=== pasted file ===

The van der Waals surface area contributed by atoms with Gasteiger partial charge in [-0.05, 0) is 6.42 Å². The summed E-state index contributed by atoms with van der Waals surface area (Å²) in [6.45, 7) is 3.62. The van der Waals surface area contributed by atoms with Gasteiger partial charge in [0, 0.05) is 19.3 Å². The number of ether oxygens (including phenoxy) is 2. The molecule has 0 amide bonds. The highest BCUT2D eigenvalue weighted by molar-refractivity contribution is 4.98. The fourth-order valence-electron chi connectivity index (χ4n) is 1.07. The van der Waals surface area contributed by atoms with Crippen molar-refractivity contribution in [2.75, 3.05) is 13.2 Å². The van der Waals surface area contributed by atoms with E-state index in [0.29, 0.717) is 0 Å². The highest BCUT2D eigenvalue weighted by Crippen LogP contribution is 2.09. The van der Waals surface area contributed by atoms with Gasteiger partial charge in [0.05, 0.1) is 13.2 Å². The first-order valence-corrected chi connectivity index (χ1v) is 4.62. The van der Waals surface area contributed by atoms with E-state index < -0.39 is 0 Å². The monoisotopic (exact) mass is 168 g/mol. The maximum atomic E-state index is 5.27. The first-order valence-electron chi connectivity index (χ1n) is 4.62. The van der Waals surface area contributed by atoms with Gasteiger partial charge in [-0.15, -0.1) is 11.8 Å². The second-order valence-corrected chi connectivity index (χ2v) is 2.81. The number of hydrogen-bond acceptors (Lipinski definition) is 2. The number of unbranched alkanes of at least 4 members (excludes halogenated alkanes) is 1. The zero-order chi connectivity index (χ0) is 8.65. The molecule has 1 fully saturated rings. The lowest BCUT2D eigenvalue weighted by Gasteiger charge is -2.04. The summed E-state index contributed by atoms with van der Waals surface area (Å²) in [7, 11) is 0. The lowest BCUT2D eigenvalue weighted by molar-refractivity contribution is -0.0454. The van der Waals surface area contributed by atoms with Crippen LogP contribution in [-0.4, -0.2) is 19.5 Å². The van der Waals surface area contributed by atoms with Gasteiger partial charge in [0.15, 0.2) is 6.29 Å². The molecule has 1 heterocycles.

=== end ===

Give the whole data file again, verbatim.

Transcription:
The van der Waals surface area contributed by atoms with Gasteiger partial charge in [-0.05, 0) is 6.42 Å². The summed E-state index contributed by atoms with van der Waals surface area (Å²) in [6.45, 7) is 3.62. The van der Waals surface area contributed by atoms with Gasteiger partial charge in [0, 0.05) is 19.3 Å². The number of ether oxygens (including phenoxy) is 2. The molecule has 0 amide bonds. The highest BCUT2D eigenvalue weighted by molar-refractivity contribution is 4.98. The fourth-order valence-electron chi connectivity index (χ4n) is 1.07. The van der Waals surface area contributed by atoms with Crippen molar-refractivity contribution in [2.75, 3.05) is 13.2 Å². The van der Waals surface area contributed by atoms with E-state index in [0.29, 0.717) is 0 Å². The highest BCUT2D eigenvalue weighted by Crippen LogP contribution is 2.09. The van der Waals surface area contributed by atoms with Gasteiger partial charge in [0.05, 0.1) is 13.2 Å². The first-order valence-corrected chi connectivity index (χ1v) is 4.62. The van der Waals surface area contributed by atoms with E-state index < -0.39 is 0 Å². The monoisotopic (exact) mass is 168 g/mol. The maximum atomic E-state index is 5.27. The first-order valence-electron chi connectivity index (χ1n) is 4.62. The van der Waals surface area contributed by atoms with Gasteiger partial charge in [-0.15, -0.1) is 11.8 Å². The second-order valence-corrected chi connectivity index (χ2v) is 2.81. The number of hydrogen-bond acceptors (Lipinski definition) is 2. The number of unbranched alkanes of at least 4 members (excludes halogenated alkanes) is 1. The zero-order chi connectivity index (χ0) is 8.65. The molecule has 1 fully saturated rings. The lowest BCUT2D eigenvalue weighted by Gasteiger charge is -2.04. The summed E-state index contributed by atoms with van der Waals surface area (Å²) in [7, 11) is 0. The lowest BCUT2D eigenvalue weighted by molar-refractivity contribution is -0.0454. The van der Waals surface area contributed by atoms with Crippen LogP contribution in [-0.4, -0.2) is 19.5 Å². The van der Waals surface area contributed by atoms with Gasteiger partial charge in [0.15, 0.2) is 6.29 Å². The molecule has 1 heterocycles.